TABLE 1 Line Positions (in cm−1 ) in the 7–0 Overtone Transition of HCl


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TABLE 2 Spectroscopic Constants for the v = 7 Vibrational Level of the X 1 Σ+ State of HCl

Note. Numbers in parentheses are one standard deviation in the last digits quoted.

The National Solar Observatory is operated by the Association of Universities for Research in Astronomy, Inc., under contract with the National Science Foundation. We thank H. Rabitz and J. Gelfand for agreeing to let us publish the HCl line positions. This research was supported by the NASA laboratory astrophysics program and the Natural Sciences and Engineering Research Council of Canada.

1. J. D. D. Martin and J. W. Hepburn, J. Chem. Phys. 109, 8139–8142 (1998). 2. H. Odashima, L. R. Zink, and K. M. Evenson, J. Mol. Spectrosc. 194, 283–284 (1998). 3. Th. Klaus, S. P. Belov, and G. Winnewisser, J. Mol. Spectrosc. 187, 109–117 (1998). 4. J. A. Coxon and P. G. Hajigeorgiou, J. Mol. Spectrosc. 203, 49–64 (2000). 5. T. Parekunnel, T. Hirao, R. J. LeRoy, and P. F. Bernath, J. Mol. Spectrosc. 195, 185–191 (1999).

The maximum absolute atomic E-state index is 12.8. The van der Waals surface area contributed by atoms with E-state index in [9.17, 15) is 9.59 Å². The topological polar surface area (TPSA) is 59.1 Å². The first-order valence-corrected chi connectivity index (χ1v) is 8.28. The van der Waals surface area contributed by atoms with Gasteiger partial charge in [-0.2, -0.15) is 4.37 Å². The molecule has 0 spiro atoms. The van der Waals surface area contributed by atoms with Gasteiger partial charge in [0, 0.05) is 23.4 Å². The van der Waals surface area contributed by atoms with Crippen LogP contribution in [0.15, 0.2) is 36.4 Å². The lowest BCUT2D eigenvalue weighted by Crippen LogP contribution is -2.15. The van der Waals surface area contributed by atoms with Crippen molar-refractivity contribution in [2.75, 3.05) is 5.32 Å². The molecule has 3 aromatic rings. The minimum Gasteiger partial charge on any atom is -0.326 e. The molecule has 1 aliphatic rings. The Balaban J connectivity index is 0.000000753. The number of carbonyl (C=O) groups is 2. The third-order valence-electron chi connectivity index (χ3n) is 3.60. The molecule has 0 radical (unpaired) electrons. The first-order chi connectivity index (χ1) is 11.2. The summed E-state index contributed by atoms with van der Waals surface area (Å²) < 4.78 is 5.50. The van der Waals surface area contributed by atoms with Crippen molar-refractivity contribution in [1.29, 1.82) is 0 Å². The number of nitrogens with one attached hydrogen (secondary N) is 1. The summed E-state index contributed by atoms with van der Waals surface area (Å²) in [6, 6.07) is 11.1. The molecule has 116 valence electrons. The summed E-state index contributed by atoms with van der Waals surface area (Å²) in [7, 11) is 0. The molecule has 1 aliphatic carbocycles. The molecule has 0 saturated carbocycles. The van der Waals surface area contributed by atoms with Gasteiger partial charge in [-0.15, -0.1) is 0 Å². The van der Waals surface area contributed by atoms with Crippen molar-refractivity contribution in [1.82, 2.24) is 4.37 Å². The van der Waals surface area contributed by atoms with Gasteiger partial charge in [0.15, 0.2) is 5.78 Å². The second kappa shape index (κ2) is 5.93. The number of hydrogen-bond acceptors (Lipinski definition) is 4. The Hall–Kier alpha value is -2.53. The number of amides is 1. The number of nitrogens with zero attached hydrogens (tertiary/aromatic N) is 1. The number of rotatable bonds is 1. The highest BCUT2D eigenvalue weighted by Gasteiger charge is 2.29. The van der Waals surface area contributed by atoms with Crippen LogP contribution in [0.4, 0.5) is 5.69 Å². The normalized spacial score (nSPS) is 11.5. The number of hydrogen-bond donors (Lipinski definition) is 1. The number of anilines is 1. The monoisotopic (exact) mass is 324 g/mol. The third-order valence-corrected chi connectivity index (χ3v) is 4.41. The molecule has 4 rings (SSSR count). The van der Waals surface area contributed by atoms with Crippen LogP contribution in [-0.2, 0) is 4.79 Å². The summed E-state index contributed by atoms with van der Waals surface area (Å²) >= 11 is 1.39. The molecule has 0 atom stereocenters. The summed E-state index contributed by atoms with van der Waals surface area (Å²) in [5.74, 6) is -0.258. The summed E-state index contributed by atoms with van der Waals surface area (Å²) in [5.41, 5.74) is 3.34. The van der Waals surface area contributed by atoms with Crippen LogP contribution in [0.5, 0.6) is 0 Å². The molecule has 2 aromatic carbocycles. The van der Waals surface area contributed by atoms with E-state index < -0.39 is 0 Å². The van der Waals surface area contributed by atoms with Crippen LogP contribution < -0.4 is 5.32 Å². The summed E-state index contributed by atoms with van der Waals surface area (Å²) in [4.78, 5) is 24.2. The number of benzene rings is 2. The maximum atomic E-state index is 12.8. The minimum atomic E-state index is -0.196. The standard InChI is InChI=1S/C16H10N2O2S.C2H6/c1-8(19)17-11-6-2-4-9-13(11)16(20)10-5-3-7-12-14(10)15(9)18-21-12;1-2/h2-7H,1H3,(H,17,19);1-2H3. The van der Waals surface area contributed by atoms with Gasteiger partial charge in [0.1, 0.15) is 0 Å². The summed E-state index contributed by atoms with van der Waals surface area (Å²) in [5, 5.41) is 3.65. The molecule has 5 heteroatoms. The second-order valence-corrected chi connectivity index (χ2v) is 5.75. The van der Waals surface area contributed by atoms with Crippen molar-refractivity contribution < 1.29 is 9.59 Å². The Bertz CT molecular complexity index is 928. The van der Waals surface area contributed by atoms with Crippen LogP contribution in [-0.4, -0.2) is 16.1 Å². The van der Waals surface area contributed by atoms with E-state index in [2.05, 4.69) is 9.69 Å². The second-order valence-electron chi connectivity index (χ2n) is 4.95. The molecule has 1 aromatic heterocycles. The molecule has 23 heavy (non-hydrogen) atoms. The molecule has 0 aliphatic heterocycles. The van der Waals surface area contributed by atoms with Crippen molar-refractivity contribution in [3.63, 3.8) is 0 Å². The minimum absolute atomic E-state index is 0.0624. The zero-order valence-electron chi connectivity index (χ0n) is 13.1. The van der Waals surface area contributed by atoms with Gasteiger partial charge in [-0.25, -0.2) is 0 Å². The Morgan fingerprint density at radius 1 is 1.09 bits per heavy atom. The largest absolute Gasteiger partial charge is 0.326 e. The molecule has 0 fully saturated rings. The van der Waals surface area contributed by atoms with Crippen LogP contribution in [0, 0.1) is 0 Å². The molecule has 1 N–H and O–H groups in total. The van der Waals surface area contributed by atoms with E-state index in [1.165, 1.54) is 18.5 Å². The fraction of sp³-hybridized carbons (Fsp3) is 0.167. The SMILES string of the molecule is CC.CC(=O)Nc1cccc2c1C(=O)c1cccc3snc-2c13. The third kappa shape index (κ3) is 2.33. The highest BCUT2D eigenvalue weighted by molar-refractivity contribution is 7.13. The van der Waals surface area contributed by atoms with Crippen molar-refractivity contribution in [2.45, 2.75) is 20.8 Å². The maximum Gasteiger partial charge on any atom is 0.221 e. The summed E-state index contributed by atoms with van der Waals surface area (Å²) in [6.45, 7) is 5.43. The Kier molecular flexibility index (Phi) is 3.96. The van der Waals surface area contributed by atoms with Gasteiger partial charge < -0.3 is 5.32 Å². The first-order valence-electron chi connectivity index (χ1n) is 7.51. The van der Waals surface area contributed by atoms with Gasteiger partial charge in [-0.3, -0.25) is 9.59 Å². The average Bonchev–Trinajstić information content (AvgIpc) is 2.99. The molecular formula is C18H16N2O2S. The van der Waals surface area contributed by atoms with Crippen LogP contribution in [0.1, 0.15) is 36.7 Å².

6. R. B. LeBlanc, J. B. White, and P. F. Bernath, J. Mol. Spectrosc. 164, 574– 579 (1994). 7. C. M. Clayton, D. W. Merdes, J. Pliva, T. K. McCubbin, and R. H. Tipping, J. Mol. Spectrosc. 98, 168–184 (1983). 8. M. Zughul, J. Gelfand, H. Rabitz, and A. E. DePristo, J. Quant. Spectrosc. Radiat. Transfer 24, 371–377 (1980). 9. J. Gelfand, M. Zughul, H. Rabitz, and C. J. Han, J. Quant. Spectrosc. Radiat. Transfer 26, 303–305 (1981). 10. S.-R. Lin, S.-C. Lin, Y.-C. Lee, Y.-C. Chou, I.-C. Chen, and Y.-P. Lee, J. Chem. Phys. 14, 160–168 (2001). R. S. Ram∗ P. F. Bernath∗, † ∗ Department of Chemistry University of Arizona Tucson, Arizona 85721 ∗, †Department of Chemistry University of Waterloo Waterloo, Ontario N2L 3G1, Canada Received February 28, 2001